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Ashland watershed is not held hostage

In response to Jay Liniger's comments from July 1 in which he indicates that the Mt. Ashland Association is attempting to hold hostage the watershed "in order to argue that the expansion will improve water quality," Mount Ashland is not attempting to hold the watershed hostage.

The city of Ashland and the Environmental Protection Agency have been satisfied by the studies and the plans for mitigation measures at the ski area. The following excerpts are from the Final Environmental Impact Statement, released in 2004:

"After the 1974 flood, it was found that 94 percent of the landslides that had occurred, originated in the transient snow zone below the 5,000-foot elevation. ... This zone is well below the existing ski area.

Similar results were observed within the Ashland Watershed following the 1997 flood.''

"Landslide related debris is the leading source of sediment to Ashland Creek and Reeder Reservoir. The majority of this material migrates down slope during major storm events.'"

"The existing ski area, operated since its construction in 1963, has not resulted in accelerated landslide activity within the SUP area.''

And finally, let me provide some dates and actions from the court records on this long, drawn-out legal process.

  • Fall 2004: The expansion was approved by the Forest Service and soon after the Sierra Club and others filed an administrative appeal and thereafter a lawsuit against the project. Work was started by Mount Ashland staff on 23 watershed restoration components included in the project.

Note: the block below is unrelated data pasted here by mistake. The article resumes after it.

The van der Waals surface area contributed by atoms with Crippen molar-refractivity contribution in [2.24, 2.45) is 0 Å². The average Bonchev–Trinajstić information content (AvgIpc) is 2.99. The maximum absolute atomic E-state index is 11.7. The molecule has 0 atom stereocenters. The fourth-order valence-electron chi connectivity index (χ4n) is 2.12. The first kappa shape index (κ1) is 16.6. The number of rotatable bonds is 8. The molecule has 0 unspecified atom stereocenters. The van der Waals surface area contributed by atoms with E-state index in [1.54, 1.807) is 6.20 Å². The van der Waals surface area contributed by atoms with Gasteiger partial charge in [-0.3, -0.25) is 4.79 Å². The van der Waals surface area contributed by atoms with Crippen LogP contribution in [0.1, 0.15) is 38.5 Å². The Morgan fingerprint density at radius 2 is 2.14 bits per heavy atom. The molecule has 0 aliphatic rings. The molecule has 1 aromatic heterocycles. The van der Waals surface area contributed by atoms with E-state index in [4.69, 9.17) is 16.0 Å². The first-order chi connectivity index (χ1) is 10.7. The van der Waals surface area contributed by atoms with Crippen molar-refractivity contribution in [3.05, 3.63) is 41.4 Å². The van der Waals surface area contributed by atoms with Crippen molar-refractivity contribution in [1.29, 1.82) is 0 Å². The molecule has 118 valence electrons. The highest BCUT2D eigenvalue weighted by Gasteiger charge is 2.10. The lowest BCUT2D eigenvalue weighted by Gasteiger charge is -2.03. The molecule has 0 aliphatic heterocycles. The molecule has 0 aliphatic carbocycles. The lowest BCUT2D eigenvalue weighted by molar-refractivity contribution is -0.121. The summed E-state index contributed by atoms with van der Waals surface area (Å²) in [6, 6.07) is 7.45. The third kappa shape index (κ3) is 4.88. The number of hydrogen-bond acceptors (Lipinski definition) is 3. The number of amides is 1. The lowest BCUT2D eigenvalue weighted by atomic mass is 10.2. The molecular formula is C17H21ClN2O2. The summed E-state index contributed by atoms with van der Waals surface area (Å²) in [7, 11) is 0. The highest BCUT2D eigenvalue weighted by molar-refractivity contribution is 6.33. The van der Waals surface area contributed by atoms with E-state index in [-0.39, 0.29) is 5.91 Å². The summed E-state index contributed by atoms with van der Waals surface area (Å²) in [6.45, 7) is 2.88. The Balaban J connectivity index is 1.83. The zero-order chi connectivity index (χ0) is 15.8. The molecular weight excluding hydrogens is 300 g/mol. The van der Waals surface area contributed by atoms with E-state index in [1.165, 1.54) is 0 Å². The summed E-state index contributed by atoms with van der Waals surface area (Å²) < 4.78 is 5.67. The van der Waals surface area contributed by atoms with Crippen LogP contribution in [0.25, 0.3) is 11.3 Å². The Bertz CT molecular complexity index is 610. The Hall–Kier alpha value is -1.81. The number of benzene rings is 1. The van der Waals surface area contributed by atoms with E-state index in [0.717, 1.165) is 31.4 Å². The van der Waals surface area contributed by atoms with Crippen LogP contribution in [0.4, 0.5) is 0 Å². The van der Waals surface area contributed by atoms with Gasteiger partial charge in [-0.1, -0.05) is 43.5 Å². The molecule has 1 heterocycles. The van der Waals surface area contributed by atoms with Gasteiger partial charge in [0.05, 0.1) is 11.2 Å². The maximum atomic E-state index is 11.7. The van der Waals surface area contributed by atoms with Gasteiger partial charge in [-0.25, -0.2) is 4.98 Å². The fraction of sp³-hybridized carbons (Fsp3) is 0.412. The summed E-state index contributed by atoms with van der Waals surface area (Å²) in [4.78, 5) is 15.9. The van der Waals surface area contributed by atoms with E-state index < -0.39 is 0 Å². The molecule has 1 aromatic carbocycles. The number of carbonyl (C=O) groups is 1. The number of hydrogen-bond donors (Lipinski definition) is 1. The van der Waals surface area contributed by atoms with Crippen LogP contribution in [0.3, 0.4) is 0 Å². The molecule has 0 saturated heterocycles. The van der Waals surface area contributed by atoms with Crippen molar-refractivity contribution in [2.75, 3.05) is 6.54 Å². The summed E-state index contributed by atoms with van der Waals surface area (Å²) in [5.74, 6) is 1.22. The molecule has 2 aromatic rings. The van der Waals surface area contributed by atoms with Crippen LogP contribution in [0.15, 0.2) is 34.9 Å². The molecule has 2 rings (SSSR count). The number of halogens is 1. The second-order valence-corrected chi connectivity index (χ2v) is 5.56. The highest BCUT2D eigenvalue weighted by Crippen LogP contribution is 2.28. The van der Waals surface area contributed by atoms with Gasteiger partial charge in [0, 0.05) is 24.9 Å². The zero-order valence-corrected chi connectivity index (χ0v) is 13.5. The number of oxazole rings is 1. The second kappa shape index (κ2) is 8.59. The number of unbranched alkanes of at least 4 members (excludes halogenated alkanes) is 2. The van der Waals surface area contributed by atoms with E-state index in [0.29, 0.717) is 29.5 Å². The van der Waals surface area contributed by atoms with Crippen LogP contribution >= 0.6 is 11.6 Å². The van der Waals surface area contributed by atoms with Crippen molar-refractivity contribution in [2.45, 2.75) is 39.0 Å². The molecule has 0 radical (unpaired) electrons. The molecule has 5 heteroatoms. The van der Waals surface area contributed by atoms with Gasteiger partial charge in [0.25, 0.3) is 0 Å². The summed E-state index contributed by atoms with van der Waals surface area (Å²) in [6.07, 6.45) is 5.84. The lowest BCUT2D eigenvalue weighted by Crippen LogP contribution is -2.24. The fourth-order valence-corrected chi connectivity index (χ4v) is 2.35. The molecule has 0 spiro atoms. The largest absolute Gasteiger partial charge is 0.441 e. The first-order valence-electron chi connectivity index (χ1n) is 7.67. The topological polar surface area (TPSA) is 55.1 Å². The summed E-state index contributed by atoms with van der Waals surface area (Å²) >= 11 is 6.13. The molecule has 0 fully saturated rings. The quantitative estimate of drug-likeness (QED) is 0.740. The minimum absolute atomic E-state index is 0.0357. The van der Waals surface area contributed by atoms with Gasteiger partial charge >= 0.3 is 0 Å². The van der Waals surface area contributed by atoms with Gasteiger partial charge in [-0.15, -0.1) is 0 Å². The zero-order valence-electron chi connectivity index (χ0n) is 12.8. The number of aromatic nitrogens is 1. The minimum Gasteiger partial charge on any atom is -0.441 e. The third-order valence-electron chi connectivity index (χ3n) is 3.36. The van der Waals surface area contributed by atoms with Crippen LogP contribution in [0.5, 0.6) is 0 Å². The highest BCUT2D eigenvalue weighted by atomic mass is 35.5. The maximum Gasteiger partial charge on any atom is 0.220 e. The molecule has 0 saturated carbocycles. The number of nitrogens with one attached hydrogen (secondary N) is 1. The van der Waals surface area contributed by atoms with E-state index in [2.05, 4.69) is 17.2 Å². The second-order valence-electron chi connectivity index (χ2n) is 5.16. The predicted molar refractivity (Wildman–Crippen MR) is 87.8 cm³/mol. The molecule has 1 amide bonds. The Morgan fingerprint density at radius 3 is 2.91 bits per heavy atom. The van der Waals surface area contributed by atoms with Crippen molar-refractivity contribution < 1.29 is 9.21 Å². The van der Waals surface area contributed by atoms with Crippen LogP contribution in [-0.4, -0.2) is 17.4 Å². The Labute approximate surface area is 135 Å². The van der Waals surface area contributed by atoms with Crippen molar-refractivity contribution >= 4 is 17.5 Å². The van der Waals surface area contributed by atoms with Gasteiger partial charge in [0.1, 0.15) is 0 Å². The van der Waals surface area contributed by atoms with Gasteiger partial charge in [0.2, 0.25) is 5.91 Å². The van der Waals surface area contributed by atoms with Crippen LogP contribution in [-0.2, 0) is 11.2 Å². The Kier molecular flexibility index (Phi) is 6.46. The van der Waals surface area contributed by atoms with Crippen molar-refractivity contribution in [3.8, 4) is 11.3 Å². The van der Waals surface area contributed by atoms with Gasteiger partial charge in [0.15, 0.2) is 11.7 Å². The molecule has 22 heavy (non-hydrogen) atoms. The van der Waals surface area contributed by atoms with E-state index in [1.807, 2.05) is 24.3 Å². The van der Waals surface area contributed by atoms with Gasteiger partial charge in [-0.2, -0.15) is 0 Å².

• Spring 2007: The Sierra Club, after losing its initial legal challenges in the federal district court, appealed the district court decision to the 9th Circuit Court of Appeals, and an injunction pending appeal was issued against the entire project, including the restoration components.
  • December 26, 2007: To implement direction from the 9th Circuit Court, the federal district court issued an order continuing the injunction until the Forest Service corrected the problems in their environmental impact statement analysis regarding the project determined by the 9th Circuit Court in its appeal decision.
  • Currently: Since that time the Mt. Ashland Association has remained prohibited from working on restoration as well as other components of the expansion project. However, the Forest Service just recently completed its supplemental EIS to address the issues that the 9th Circuit Court decision identified, and issued an updated Record of Decision approving the project.

I find this very interesting that Mr. Liniger has apparently neglected to mention this lawsuit, brought on by organizations that he has been associated and worked with during the litigation.

It is because the injunction kept us from working on the watershed restoration projects, located both within and outside our permit area, that we chose instead to design and construct a nature trail on Mount Ashland. The trail allows people in our region to come to the Siskiyou crest and enjoy the stunning views while learning about the flora and fauna on Mount Ashland.

The kids in our Youth Summer Services program built the trail and in the process gained an important sense of pride and ownership in the project. The Mount Ashland Nature Trail Project won the Gene Leo Memorial award at the Oregon Governor's Tourism Conference in 2008.

It is time to move on and let the science behind this project help improve the watershed and provide a better balanced recreational experience for the region.

Kim Clark is general manager of the Mount Ashland ski area.